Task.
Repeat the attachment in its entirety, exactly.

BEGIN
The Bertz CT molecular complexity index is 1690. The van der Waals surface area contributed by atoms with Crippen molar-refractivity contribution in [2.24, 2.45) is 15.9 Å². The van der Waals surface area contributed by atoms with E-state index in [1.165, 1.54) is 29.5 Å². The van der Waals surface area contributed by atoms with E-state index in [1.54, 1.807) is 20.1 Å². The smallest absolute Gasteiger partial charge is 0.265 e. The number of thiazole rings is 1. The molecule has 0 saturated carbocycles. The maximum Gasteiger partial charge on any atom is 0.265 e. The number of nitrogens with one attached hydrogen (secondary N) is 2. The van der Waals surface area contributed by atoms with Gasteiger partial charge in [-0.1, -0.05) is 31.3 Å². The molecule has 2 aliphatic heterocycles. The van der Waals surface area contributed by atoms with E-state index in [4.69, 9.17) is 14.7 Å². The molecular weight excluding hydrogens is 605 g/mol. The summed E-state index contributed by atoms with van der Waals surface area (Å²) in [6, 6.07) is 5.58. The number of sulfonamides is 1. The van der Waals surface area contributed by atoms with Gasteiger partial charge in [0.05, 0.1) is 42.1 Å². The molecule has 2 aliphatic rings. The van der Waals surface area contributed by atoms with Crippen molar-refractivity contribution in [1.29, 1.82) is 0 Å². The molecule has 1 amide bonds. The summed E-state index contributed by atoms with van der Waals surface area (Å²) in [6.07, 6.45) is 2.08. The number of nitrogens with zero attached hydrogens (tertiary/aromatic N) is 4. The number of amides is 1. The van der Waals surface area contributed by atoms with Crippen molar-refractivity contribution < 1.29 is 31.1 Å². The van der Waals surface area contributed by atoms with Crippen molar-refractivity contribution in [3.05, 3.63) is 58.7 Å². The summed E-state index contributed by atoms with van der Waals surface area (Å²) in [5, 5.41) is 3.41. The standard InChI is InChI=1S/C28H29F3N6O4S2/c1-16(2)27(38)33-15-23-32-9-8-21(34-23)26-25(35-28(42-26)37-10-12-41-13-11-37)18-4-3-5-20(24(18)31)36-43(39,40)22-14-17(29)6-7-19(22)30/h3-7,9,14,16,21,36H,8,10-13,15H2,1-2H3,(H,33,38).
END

The Bertz CT molecular complexity index is 1690. The van der Waals surface area contributed by atoms with Crippen molar-refractivity contribution in [2.24, 2.45) is 15.9 Å². The van der Waals surface area contributed by atoms with E-state index in [1.165, 1.54) is 29.5 Å². The van der Waals surface area contributed by atoms with E-state index in [1.54, 1.807) is 20.1 Å². The smallest absolute Gasteiger partial charge is 0.265 e. The number of thiazole rings is 1. The molecule has 0 saturated carbocycles. The maximum Gasteiger partial charge on any atom is 0.265 e. The number of nitrogens with one attached hydrogen (secondary N) is 2. The van der Waals surface area contributed by atoms with Gasteiger partial charge in [-0.1, -0.05) is 31.3 Å². The molecule has 2 aliphatic heterocycles. The van der Waals surface area contributed by atoms with E-state index in [4.69, 9.17) is 14.7 Å². The molecular weight excluding hydrogens is 605 g/mol. The summed E-state index contributed by atoms with van der Waals surface area (Å²) in [6, 6.07) is 5.58. The number of sulfonamides is 1. The van der Waals surface area contributed by atoms with Gasteiger partial charge in [0.05, 0.1) is 42.1 Å². The molecule has 2 aliphatic rings. The van der Waals surface area contributed by atoms with Crippen molar-refractivity contribution in [1.29, 1.82) is 0 Å². The molecule has 1 amide bonds. The summed E-state index contributed by atoms with van der Waals surface area (Å²) in [6.07, 6.45) is 2.08. The number of nitrogens with zero attached hydrogens (tertiary/aromatic N) is 4. The number of amides is 1. The van der Waals surface area contributed by atoms with Crippen molar-refractivity contribution < 1.29 is 31.1 Å². The van der Waals surface area contributed by atoms with Crippen molar-refractivity contribution in [3.05, 3.63) is 58.7 Å². The summed E-state index contributed by atoms with van der Waals surface area (Å²) in [5, 5.41) is 3.41. The standard InChI is InChI=1S/C28H29F3N6O4S2/c1-16(2)27(38)33-15-23-32-9-8-21(34-23)26-25(35-28(42-26)37-10-12-41-13-11-37)18-4-3-5-20(24(18)31)36-43(39,40)22-14-17(29)6-7-19(22)30/h3-7,9,14,16,21,36H,8,10-13,15H2,1-2H3,(H,33,38).